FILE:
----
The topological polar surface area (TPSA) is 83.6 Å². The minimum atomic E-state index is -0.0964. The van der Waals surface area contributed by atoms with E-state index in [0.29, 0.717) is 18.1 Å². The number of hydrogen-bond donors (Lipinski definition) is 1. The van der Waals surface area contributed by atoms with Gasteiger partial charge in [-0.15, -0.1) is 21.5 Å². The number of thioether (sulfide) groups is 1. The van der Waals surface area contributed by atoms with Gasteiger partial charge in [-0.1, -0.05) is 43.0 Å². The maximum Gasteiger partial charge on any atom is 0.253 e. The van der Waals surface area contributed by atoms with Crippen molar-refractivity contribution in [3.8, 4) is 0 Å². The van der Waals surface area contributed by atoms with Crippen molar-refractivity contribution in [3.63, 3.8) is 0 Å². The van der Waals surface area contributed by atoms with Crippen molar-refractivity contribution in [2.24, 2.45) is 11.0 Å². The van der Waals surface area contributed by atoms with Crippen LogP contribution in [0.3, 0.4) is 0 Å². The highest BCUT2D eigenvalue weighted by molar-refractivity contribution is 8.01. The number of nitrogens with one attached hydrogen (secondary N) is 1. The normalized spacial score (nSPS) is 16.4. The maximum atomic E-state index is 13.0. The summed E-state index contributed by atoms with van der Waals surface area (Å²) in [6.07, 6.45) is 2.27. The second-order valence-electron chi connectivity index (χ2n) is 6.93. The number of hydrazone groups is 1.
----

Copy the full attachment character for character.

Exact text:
The topological polar surface area (TPSA) is 83.6 Å². The minimum atomic E-state index is -0.0964. The van der Waals surface area contributed by atoms with E-state index in [0.29, 0.717) is 18.1 Å². The number of hydrogen-bond donors (Lipinski definition) is 1. The van der Waals surface area contributed by atoms with Gasteiger partial charge in [-0.15, -0.1) is 21.5 Å². The number of thioether (sulfide) groups is 1. The van der Waals surface area contributed by atoms with Gasteiger partial charge in [-0.1, -0.05) is 43.0 Å². The maximum Gasteiger partial charge on any atom is 0.253 e. The van der Waals surface area contributed by atoms with Crippen molar-refractivity contribution in [3.8, 4) is 0 Å². The van der Waals surface area contributed by atoms with Crippen molar-refractivity contribution in [3.63, 3.8) is 0 Å². The van der Waals surface area contributed by atoms with Crippen molar-refractivity contribution in [2.24, 2.45) is 11.0 Å². The van der Waals surface area contributed by atoms with Crippen LogP contribution in [0.3, 0.4) is 0 Å². The highest BCUT2D eigenvalue weighted by molar-refractivity contribution is 8.01. The number of nitrogens with one attached hydrogen (secondary N) is 1. The normalized spacial score (nSPS) is 16.4. The maximum atomic E-state index is 13.0. The summed E-state index contributed by atoms with van der Waals surface area (Å²) in [6.07, 6.45) is 2.27. The second-order valence-electron chi connectivity index (χ2n) is 6.93. The number of hydrazone groups is 1.